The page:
If you have attended the annual Russian Friendship concerts in Kilbourn Hall each January (until the pandemic forced the event into an online format this year), you probably noticed the colorful banners depicting Russian mythical figures on the stage. They float in the background, reminiscent of Marc Chagall paintings, as the musicians perform beautiful works from the Russian repertoire. They recall the style of Chagall because, as their artist creator told me, Chagall is his favorite painter.
Rand Darrow, long time Linkages member and retired art teacher in the Manchester-Shortsville School District, is responsible for the banners as well as other art works on display at the annual concerts. In the lobby of Kilbourn Hall, you may have passed life-size paper maché sculptures of Tzar Nickolas II and his wife, Tzarina Alexandria, or you may have checked out the displays of his puppets and other artistic creations representing figures from Russian folklore and some that emerged from his fertile imagination.
While he taught art to students from kindergarten to 7th grade, he told them that they were all artistic and that they all had innate ability as artists. Since his retirement from teaching, Rand has been developing his own artistic talents by creating a colorful and well populated universe of mythical characters based on traditional Slavic folklore. He began by composing simple melodies on a piano and then a keyboard which to him sounded Slavic. At the same time, his son introduced him to Russian mythology. He began to write his own folktales and started pairing the music with characters he created. The result was the beginning of an imaginative world of Slavic heroes and monsters.
In his research into Russian folklore, he learned about Velikiy Novgorod and its unique place in Russian history. In the late 2000s, an acquaintance told him about the sister city connection between Rochester and Novgorod and about Linkages. That was the beginning of his association with Linkages. Rand began making “song paintings” to pair with the songs he was composing. He then brought his characters to life through paper maché puppets or figures.
In 2009 he assembled his poems, songs and paintings in a book and sent a copy to Novgorod via a delegation from Rochester visiting the city in honor of the 1150th anniversary of the founding of Novgorod. The work found its way to Irina Shirina, English teacher at Gymnasium School #1 and head of the Russian American Friendship Society in Novgorod, and into the central library in the kremlin in the city.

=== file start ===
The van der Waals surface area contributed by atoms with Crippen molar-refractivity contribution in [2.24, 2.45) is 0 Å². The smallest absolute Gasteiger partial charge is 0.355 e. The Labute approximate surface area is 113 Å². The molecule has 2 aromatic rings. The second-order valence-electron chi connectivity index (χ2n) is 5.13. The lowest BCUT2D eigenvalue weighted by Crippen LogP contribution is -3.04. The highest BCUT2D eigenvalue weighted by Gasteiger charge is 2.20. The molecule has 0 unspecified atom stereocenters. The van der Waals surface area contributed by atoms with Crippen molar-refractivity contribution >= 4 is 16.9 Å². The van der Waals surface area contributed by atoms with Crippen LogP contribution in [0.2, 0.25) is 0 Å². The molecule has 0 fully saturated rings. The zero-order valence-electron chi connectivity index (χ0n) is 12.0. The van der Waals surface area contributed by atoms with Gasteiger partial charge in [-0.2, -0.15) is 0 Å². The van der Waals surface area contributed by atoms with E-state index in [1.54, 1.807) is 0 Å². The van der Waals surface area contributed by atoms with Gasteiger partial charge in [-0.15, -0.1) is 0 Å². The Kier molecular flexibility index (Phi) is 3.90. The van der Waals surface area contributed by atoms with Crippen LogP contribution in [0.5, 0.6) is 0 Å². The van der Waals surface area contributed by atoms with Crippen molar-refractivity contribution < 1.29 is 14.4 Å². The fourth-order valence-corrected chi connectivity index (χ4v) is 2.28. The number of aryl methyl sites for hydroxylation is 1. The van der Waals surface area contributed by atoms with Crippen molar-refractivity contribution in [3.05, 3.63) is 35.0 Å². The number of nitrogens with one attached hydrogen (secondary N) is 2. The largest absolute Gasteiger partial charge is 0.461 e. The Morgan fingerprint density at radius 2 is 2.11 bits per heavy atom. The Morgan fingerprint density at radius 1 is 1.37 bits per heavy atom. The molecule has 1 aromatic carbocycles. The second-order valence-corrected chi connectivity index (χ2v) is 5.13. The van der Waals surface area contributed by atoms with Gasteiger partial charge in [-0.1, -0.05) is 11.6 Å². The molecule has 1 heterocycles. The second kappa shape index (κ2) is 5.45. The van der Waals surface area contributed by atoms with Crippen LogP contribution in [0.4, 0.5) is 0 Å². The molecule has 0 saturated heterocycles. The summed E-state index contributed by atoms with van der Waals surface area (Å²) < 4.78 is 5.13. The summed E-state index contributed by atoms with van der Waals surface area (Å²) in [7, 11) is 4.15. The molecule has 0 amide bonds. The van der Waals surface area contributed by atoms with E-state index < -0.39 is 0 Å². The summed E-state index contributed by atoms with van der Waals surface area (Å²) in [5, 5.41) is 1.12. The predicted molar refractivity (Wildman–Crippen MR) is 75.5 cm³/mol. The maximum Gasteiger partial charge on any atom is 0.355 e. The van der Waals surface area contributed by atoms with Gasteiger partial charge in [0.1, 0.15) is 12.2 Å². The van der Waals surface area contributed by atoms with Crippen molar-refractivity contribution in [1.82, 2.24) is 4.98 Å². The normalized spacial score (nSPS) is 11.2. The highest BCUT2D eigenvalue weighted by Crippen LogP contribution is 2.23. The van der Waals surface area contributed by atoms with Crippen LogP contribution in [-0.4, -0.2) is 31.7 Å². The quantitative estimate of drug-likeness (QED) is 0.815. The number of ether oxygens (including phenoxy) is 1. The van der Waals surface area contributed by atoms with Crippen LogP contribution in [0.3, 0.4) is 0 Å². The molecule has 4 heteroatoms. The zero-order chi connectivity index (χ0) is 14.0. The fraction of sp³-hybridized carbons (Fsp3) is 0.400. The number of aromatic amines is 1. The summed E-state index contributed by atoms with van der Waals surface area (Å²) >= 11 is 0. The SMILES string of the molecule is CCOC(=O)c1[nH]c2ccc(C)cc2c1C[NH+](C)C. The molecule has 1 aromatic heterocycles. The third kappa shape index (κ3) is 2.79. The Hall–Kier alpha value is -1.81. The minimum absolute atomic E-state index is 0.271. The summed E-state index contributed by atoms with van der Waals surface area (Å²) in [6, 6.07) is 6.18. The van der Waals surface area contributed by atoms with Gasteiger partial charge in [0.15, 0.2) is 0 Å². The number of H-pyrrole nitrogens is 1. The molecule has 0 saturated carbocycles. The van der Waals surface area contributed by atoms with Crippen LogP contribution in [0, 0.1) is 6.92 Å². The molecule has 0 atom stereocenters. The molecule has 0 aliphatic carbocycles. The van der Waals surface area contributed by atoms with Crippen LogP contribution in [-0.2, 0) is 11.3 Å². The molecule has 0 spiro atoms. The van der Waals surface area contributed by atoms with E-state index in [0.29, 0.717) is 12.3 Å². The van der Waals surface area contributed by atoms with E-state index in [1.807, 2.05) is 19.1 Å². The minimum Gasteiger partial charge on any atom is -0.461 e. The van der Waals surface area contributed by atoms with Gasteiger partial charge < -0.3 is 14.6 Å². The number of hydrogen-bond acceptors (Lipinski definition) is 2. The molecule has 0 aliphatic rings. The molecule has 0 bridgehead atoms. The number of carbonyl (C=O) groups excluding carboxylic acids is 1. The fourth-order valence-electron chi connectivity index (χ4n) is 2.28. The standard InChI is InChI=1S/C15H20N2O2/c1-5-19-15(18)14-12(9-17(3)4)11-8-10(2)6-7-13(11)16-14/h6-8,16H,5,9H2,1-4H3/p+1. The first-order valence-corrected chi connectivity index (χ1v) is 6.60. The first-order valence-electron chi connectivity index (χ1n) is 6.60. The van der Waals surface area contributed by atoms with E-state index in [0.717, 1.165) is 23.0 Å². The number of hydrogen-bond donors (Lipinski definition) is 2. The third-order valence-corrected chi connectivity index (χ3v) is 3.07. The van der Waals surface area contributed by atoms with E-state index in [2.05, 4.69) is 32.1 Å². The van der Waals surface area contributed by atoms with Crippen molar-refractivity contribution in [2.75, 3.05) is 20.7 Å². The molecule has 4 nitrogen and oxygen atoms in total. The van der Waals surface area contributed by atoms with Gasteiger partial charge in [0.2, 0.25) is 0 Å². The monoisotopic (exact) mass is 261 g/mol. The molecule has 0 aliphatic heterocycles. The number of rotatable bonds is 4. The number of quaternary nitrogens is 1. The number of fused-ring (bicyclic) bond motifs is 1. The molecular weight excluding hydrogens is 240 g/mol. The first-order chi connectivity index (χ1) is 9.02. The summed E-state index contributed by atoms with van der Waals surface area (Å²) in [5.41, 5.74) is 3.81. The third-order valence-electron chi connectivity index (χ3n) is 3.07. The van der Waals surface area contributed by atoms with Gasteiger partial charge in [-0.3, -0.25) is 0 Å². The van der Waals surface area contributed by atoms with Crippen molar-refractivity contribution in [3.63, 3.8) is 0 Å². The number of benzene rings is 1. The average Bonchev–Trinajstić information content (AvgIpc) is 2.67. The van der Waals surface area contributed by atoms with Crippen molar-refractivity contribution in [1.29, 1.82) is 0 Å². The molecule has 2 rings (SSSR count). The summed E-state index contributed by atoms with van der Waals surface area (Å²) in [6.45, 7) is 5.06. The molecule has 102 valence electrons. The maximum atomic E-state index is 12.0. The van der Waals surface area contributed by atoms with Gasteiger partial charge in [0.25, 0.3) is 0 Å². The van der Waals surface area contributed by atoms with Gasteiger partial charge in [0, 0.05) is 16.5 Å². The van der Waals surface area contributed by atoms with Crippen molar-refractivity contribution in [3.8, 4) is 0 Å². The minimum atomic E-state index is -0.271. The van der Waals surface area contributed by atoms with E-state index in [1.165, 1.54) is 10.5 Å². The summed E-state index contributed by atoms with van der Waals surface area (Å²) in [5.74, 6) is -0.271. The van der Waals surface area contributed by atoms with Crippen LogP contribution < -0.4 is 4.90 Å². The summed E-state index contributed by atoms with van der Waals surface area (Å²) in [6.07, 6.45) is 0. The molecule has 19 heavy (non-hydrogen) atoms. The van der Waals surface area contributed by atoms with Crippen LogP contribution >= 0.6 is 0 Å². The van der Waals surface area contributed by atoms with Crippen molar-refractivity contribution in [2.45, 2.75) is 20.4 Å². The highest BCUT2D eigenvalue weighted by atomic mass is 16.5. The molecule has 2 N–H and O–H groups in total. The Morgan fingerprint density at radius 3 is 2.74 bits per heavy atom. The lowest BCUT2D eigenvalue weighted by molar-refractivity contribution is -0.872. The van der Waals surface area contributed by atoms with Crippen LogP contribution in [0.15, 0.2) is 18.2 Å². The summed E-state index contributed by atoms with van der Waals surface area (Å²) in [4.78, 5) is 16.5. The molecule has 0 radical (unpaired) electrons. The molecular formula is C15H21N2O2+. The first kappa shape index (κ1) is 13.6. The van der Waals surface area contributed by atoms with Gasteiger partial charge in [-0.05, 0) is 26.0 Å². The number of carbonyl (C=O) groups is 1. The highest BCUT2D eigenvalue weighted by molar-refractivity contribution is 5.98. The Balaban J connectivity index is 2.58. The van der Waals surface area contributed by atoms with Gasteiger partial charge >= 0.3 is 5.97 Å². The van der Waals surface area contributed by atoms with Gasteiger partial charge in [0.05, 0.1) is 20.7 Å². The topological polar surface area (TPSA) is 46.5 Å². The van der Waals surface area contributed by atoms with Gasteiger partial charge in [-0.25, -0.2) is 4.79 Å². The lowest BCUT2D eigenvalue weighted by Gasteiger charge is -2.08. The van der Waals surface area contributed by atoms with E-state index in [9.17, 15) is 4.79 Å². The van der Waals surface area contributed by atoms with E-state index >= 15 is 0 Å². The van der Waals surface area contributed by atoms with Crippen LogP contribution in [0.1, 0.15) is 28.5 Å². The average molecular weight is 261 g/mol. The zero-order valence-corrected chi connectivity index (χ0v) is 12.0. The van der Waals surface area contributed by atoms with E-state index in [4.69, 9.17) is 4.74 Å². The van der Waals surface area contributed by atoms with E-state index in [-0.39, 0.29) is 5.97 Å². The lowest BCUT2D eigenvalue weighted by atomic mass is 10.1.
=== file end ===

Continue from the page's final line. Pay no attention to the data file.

He and Irina developed a connection via Skype and Rand was introduced to her English class. He says it was the thrill of a lifetime to hear the students read the stories and poems in his book to him in English.
In 2013 Rand assembled all his paintings and poems in a book, Witches, Wolves and Water Spirits – Slavic Poems of Novgorod. That was followed by four others: Northern Winds (2018); Vasilia and the Wolves (2019); Sava’s Ring (2020) and Koschei’s Dream, published this year. (Rand’s books are available on Amazon.) He also met Howard Spindler, piano instructor at the Eastman Community Music School, in 2013. Howard invited him to display his artistic cratons at the annual Russian Friendship Concert and arranged to have one of his songs about Novgorod performed at the concert.
Although he has never visited Velikiy Novgorod and has never set foot in Russian at all, he has a passion for Russian folklore and Slavic culture and mythology and may be more knowledgeable about Russian folk literature than many Russians. He explains about one of his epic stories:
The story NORTHERN WINDS is a bylina which is a Slavic epic. It is usually an oral narrative poem often sung and loosely based on historical fact. It has a Bogatyr (hero) or Polyanitsa (heroine) and is divided into three parts: creation of Bogatyr, mission, and moral or goal. I have combined puppet figures with my paintings to help narrate the story, using Christmas lights, shower curtains and whatever to create a mood. I wanted to create my own world and enjoy taking found materials and transforming it into something else.
In addition to the displays at the annual ECMS-Linkages concerts, he has put on shows and has had exhibits locally, principally at the Penfield library. He said he is surprised that a simple song composed on a piano has blossomed into an artistic adventure for him. “It’s been a lot of fun,” he added.
We have just learned that an in-person Russian Friendship concert will resume in January at Kilbourn (see Save the Date announcement in the newsletter) so you may have another chance to meet Rand and see a sample of his imaginative and beautiful world of Russian folklore at that event.
1 thought on “Rand Darrow’s Creative World of Slavic Art and Russian Myths”